2 Chronicles 26:18
And they withstood Uzziah the king, and said to him, It appertains not to you, Uzziah, to burn incense to the LORD, but to the priests the sons of Aaron, that are consecrated to burn incense: go out of the sanctuary; for you have trespassed; neither shall it be for your honor from the LORD God.
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EXPOSITORY (ENGLISH BIBLE)
(18) They withstood.—‘Amad ‘al, a late usage. (Comp. 1Chronicles 21:1.)

It appertaineth not unto thee, Uzziah, to burn incense.—Comp. the construction (1Chronicles 15:2).

Trespassed.Done faithlessly (ma’al), 2Chronicles 26:16.

Neither shall it be . . . Lord God.—Literally, and not to thee (is it) for honour from Jehovah; i.e., thine act will not issue in honour, as thou thinkest, but in shame. Or, perhaps, And burning incense belongs not to thee as a prerogative from Jehovah (‘ên, not lō,’ would be more natural).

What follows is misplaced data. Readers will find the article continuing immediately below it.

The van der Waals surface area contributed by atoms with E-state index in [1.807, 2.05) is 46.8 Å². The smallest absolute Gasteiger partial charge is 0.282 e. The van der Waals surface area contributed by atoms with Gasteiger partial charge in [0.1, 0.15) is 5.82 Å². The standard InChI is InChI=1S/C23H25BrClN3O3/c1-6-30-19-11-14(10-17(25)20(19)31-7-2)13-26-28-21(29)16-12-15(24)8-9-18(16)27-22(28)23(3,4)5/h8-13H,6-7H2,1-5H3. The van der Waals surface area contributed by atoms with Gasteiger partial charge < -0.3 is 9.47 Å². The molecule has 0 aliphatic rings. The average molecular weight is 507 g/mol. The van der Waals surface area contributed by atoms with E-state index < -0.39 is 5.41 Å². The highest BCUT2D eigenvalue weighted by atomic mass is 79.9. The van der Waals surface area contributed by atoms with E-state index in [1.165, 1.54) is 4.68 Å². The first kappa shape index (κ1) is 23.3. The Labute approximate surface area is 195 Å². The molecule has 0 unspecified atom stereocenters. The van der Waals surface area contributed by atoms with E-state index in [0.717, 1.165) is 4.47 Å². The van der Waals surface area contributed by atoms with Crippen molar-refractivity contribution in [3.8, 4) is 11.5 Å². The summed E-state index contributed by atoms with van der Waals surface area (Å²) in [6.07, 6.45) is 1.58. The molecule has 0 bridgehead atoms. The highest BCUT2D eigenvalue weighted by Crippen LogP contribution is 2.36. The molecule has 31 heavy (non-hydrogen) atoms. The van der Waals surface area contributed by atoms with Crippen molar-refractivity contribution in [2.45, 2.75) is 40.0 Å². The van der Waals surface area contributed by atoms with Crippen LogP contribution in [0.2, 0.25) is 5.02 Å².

2 Chronicles 26:18. And they withstood Uzziah — Hebrew, stood up against Uzziah, not by force, or laying hands upon him to restrain him, for in the next verse we still find the censer in his hand; but only by admonition and reproof, which follows. Neither shall it be for thine honour, &c. — Expect that God will punish thee, or put some brand of infamy upon thee for this presumption. But this they express modestly, because they considered that he to whom they spake, though an offender, was their sovereign.26:16-23 The transgression of the kings before Uzziah was, forsaking the temple of the Lord, and burning incense upon idolatrous altars. But his transgression was, going into the holy place, and attempting to burn incense upon the altar of God. See how hard it is to avoid one extreme, and not run into another. Pride of heart was at the bottom of his sin; a lust that ruins many. Instead of lifting up the name God in gratitude to him who had done so much for him, his heart was lifted up to his hurt. Men's pretending to forbidden knowledge, and seeking things too high for them, are owing to pride of heart. The incense of our prayers must be, by faith, put into the hands of our Lord Jesus, the great High Priest of our profession, else we cannot expect it to be accepted by God, Re 8:3. Though Uzziah strove with the priests, he would not strive with his Maker. But he was punished for his transgression; he continued a leper to his death, shut out from society. The punishment answered the sin as face to face in a glass. Pride was at the bottom of his transgression, and thus God humbled him, and put dishonour upon him. Those that covet forbidden honours, forfeit allowed ones. Adam, by catching at the tree of knowledge which he might not eat of, debarred himself of the tree of life which he might have eaten of. Let all that read say, The Lord is righteous. And when the Lord sees good to throw prosperous and useful men aside, as broken vessels, if he raises up others to fill their places, they may rejoice to renounce all worldly concerns, and employ their remaining days in preparation for death.To his destruction - Rather, "to do wickedly." Uzziah appears to have deliberately determined to invade the priest's office (marginal reference "m"), thus repeating the sin of Korah, Dathan, and Abiram Numbers 16:1-35. 2Ch 26:16-21. He Invades the Priest's Office, and Is Smitten with Leprosy.